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In Conversation about Fashion and Sustainability.
The words Sustainability and Fashion combined are really beginning to become researched topic at the moment. I regularly get asked by students ,studying for their dissertations, if they can interview me surrounding the topic.
By the way if you’re a student and want to talk do reach out to me. If I have the availability I would be more than delighted to help. Contact me here.
Firstly, could you share a little bit about your business and the inspiration/idea behind Daines Atelier?
Daines Atelier design and sew one-off garments from hand-picked vintage textiles. For anyone who is conscious of the negative impact of the fashion industry and wants to represent their individuality. Based at the Silk Mill Studios, Frome, Somerset in England.
Every year around 206 tonnes of textiles are thrown out in the UK alone. Only 15% of the textiles we throw away are actually recycled. The large majority of these textiles are still fit for another purpose.
It is also a shocking fact to discover that 93% of carbon emissions and pollution from the fashion industry comes from the creation of textiles. If we could use the textiles we already had produced, it would be incredible at the difference we could make as an industry towards combating Global Warming. Which is why we focus in our sustainability.
What are your key values/morals within your brand?
Our key values lie under Sustainability, Slow Fashion, Circular Fashion and Craftsmanship. When designing and producing our garments these are the key areas we ensure everything represents.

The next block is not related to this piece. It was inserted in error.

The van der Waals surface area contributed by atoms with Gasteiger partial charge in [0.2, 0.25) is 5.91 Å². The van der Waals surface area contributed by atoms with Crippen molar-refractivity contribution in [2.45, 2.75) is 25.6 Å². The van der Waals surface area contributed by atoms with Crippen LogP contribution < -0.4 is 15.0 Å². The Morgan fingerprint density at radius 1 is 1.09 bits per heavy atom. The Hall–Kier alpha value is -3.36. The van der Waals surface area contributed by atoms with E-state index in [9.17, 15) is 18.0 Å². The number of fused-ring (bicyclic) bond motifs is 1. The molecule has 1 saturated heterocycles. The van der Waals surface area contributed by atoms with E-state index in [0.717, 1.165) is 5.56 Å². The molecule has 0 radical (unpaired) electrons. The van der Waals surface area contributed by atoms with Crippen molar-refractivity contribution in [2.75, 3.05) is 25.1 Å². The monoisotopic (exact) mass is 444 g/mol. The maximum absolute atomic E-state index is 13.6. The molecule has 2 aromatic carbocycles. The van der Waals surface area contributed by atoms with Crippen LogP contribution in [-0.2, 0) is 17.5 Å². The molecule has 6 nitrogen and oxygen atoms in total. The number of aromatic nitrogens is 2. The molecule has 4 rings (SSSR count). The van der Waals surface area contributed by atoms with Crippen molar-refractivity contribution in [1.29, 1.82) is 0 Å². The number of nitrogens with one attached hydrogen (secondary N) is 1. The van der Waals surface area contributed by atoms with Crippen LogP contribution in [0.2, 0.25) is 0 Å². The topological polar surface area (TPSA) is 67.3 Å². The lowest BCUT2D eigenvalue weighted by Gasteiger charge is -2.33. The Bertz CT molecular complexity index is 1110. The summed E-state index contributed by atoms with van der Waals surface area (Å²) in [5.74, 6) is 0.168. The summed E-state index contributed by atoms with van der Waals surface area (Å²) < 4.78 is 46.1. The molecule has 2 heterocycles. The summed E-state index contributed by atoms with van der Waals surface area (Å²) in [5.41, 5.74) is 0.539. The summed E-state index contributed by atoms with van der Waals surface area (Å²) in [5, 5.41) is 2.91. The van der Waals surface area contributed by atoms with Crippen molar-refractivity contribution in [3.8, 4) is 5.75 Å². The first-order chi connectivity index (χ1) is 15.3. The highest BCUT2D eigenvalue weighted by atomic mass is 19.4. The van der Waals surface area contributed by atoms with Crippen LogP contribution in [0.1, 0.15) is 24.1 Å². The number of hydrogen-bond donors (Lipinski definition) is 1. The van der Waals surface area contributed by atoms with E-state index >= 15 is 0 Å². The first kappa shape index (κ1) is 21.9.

We are transparent with being an ethical fashion brand. All of our materials are sourced locally, all vintage or deadstock. Everything is handmade at our studio. we Upcycle/ repurpose these textiles while committing to being a circular fashion brand.
Not advocating mass production. We create one off or a limited quantity of clothing. Focusing on the quality of a garment to ensure its longevity. As a result, Craftsmanship is at the core of Daines Atelier, using traditional tailoring and dressmaking techniques. Everything is a beautiful handmade item.
You can read more about who we are on our About Page.
What sustainability challenges (if any) does your organisation face?
The main sustainability issue with preloved textiles and vintage materials. (especially ones from the 1940s after polyester was first introduced and the 1960s when spandex was first introduced). The fabrics contain micro-fibres made from plastic. Which can easily enter our water streams and be extremely polluting.
The benefits of plastic fibres is that they can reduce wrinkling in clothing, make clothing cheaper to produce, pick up dyes more vibrantly and are more durable. It’s why we typically see a lot of pristine clothing from the 1950s onwards.
But we have to balance out whether it is better to be using these already produced textiles. Whether we leave them to landfill where they will take over 200 years to biodegrade? Or worst burnt emitting more pollution once again.